Quality Assurance for Electromagnetically-Guided Surgical Navigation Systems
I have been privileged with an opportunity to learn from both clinicians in the Department of Surgery and engineering scientists in the School of Computing to apply fundamental ideas of computing and engineering towards the improvement of clinical practice, specifically with regards to breast-conserving surgery.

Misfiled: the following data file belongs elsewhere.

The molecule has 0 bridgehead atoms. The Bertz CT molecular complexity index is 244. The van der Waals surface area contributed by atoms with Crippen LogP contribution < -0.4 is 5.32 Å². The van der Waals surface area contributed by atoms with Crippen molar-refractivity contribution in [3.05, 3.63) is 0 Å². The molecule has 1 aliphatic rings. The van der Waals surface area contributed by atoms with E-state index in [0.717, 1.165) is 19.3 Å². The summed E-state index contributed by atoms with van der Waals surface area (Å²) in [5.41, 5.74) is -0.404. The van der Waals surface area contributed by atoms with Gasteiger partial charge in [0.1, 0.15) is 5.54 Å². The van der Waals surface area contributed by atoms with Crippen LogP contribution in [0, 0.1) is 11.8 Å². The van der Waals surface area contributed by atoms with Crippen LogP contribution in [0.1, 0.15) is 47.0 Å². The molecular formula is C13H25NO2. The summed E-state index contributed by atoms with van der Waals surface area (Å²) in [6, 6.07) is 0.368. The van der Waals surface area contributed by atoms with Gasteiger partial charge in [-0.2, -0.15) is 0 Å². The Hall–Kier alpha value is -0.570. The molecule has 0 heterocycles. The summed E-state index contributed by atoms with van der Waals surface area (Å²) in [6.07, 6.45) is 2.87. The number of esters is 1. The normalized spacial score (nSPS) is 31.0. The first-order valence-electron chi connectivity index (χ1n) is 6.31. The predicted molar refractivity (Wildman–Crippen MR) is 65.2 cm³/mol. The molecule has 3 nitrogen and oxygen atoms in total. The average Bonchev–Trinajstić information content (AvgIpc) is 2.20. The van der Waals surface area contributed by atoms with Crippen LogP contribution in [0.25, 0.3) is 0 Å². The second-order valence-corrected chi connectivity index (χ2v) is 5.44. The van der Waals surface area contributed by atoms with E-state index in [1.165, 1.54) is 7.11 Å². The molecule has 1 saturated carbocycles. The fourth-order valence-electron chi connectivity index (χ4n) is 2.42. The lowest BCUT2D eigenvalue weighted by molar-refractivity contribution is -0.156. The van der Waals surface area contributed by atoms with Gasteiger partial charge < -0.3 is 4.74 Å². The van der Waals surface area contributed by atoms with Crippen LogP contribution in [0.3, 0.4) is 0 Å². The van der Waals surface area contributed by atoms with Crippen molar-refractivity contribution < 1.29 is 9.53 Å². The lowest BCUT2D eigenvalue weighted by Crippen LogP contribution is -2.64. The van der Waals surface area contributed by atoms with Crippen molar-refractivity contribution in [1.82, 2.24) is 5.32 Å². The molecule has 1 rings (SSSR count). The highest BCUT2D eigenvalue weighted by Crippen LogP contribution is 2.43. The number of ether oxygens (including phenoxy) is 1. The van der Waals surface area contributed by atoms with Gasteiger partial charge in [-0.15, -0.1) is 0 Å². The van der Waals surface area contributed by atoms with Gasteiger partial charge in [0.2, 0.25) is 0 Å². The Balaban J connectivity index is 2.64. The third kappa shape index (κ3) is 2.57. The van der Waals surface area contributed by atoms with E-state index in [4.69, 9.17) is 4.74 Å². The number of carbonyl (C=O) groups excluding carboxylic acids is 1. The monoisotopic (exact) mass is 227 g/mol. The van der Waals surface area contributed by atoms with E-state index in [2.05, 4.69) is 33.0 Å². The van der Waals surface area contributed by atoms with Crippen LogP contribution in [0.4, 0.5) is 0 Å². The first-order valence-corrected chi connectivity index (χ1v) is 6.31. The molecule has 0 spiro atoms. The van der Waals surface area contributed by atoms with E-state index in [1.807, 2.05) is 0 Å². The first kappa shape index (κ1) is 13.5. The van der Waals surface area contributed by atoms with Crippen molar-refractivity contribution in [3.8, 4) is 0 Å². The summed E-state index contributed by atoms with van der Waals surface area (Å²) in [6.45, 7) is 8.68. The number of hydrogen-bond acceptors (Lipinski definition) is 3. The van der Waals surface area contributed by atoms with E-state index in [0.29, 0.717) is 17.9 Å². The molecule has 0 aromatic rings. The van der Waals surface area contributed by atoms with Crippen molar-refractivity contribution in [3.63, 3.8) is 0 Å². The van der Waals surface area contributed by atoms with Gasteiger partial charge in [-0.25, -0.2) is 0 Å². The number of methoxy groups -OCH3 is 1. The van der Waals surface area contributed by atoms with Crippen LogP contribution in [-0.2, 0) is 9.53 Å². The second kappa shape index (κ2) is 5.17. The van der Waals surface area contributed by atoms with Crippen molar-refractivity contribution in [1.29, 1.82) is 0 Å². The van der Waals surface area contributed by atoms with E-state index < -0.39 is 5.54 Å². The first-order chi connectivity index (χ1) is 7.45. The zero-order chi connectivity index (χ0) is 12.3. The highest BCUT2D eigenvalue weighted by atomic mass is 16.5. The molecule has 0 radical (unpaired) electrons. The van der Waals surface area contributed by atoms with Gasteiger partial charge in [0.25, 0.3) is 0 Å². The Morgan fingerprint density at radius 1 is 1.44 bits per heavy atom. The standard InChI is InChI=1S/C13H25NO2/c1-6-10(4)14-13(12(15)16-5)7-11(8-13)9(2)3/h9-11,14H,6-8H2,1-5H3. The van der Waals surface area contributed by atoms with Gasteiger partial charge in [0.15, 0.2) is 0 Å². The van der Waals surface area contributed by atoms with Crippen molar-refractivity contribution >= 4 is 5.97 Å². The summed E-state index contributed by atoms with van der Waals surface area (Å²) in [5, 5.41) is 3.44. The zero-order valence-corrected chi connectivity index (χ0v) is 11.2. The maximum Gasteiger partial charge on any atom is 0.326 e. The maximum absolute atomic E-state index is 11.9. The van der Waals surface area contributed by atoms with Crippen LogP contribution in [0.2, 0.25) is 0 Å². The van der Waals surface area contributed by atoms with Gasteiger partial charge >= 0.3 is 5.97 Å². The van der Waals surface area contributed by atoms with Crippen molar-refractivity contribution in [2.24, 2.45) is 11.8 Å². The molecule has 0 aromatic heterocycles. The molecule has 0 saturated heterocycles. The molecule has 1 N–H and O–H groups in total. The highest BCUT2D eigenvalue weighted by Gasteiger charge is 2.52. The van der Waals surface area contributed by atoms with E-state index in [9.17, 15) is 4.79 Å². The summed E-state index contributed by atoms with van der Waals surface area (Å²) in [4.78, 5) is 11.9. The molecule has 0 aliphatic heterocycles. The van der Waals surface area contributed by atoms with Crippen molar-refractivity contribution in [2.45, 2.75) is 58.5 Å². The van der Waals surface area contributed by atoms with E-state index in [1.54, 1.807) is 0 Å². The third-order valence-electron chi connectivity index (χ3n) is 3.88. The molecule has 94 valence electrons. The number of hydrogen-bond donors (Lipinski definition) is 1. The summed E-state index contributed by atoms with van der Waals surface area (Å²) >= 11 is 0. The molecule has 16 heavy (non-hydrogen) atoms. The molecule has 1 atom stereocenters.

Breast-conserving surgery is the ideal treatment for early-stage breast cancer, the second-leading cause of female cancer-related deaths, while sparing healthy tissues and saving the original shape of the breast. This is an extremely challenging surgery because most tumors are invisible, non-palpable, and the tissues are highly deformable which causes them to move abruptly during surgery. When subsequent pathology exams find cancer cells on the edge of the resected specimen, the patient must undergo repeat surgery to have the tumor completely removed. About one-third of the patients have at least one repeat surgery, a staggeringly high failure rate. To address this problem, the Laboratory for Percutaneous Surgery has developed NaviKnife, a system that provides real-time spatial navigation for the surgeon during tumor resection using electromagnetic (EM) tracking. However, distortions in the EM field lead to tracking error, which may lead to inaccurate tumor resection. My task in the NaviKnife project was to develop a solution for measuring and monitoring EM tracking errors in the operating room and alert the surgeon if/when tumor resection accuracy is being compromised. By showing how we could mitigate concerns of electromagnetic tracking error, NaviKnife was able to move into clinical trials. My contributions to the NaviKnife project have shown me firsthand that through constant collaboration between clinicians and researchers, the likelihood of translating research to the clinic is greatly increased. Being able to contribute to a project that has had such an impact on women with cancer in our community has been humbling, inspiring, deeply rewarding, and has ultimately sparked my desire to become a clinician-scientist.